Regional Elections will be inevitable.
In spite of this ruling, Jagdeo said that the People’s Progressive Party will move swiftly to the CCJ for an early review of the Appeal Court’s ruling.
He said, too, that calls will continue for early elections and that the Guyana Elections Commission (GECOM) should not pause or halt its preparations for elections in this regard.
Jagdeo said that the CCJ could very well overturn the ruling of the Appellate Court.
“We will continue to call for early elections, and there is a great possibility that this adverse ruling could be overturned at the CCJ, and if it is overturned there and they (GECOM) are not prepared, then that would mean further delays in conducting elections. We will continue to press for early elections preparations. If they (Government) prevail, then we simply don’t have to go to elections.”
Further to this, Jagdeo expressed disagreement with the argument used by the court.
The PPP General Secretary, a former President who served more than decade, said that the Constitution clearly outlines that the Cabinet, including the President, shall resign if it is defeated by the vote of a majority of all the elected members of the House on a vote of Confidence.
“By all calculations of right thinking Guyanese, it is acknowledged that the majority of the 65 members who make up the National Assembly is 33.”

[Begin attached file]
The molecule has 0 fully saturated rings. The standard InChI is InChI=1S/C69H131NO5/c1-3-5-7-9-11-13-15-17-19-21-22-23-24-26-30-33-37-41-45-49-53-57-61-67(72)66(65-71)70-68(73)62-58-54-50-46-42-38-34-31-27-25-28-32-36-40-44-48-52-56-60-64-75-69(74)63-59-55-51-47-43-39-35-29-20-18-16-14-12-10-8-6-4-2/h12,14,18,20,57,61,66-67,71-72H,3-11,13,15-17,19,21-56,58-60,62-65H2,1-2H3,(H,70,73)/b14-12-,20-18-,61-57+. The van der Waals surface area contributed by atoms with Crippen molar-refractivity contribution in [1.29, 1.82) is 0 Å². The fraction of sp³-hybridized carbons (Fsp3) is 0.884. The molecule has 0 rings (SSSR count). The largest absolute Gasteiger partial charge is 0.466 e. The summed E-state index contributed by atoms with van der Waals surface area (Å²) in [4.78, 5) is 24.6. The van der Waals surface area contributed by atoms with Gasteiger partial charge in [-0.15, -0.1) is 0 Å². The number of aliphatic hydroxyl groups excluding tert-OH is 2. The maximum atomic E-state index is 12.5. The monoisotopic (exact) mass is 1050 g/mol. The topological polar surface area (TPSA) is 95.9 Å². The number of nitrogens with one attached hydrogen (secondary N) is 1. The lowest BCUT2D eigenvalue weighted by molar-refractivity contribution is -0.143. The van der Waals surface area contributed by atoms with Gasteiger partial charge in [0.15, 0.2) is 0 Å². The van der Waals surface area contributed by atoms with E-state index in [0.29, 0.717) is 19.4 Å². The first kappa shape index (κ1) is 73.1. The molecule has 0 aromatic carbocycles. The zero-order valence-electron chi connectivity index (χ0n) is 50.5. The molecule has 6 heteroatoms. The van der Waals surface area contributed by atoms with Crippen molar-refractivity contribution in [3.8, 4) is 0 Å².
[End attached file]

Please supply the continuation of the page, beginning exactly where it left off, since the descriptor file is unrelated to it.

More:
Yet, Jagdeo said, the Appeal Court deemed that the majority of 65 is 34.
“No strange mathematics can change what the Constitution says. There was widespread acknowledgement of this in Guyana by President David Granger in 2014…and many others…”
Additionally, Jagdeo said that he had expected that if the High Court’s ruling that the no-confidence motion was valid had to be overturned, perhaps some other technicality would have been used. He thought that the argument of the dual citizenship status of former AFC Member, Charrandass Persaud who voted in support of the motion would have been used.
“I never thought that this issue of 34 votes is needed now to pass a No-Confidence vote. It is probably the weakest argument…We will be respectful of the ruling of the court, but one of the reasons we joined the CCJ is to have external reviews and we think we will be able to convince the CCJ that the no confidence motion was validly passed and that this strange insertion of a simple versus majority, when the Constitution says majority is not enough. This weird interpretation is not enough to invalidate the vote.”
Jagdeo vowed to intensify the struggle to dislodge the Coalition.
“They can’t hide forever. They have a record of mismanagement, large scale corruption, hopelessness in the country, loss of jobs, welfare etc. The outcome is inevitable and they have seen this. The elections will come whenever they come. I am appealing to my members not be demoralized , keep working, keeping going into the APNU strongholds, because people need our guidance and support there too.”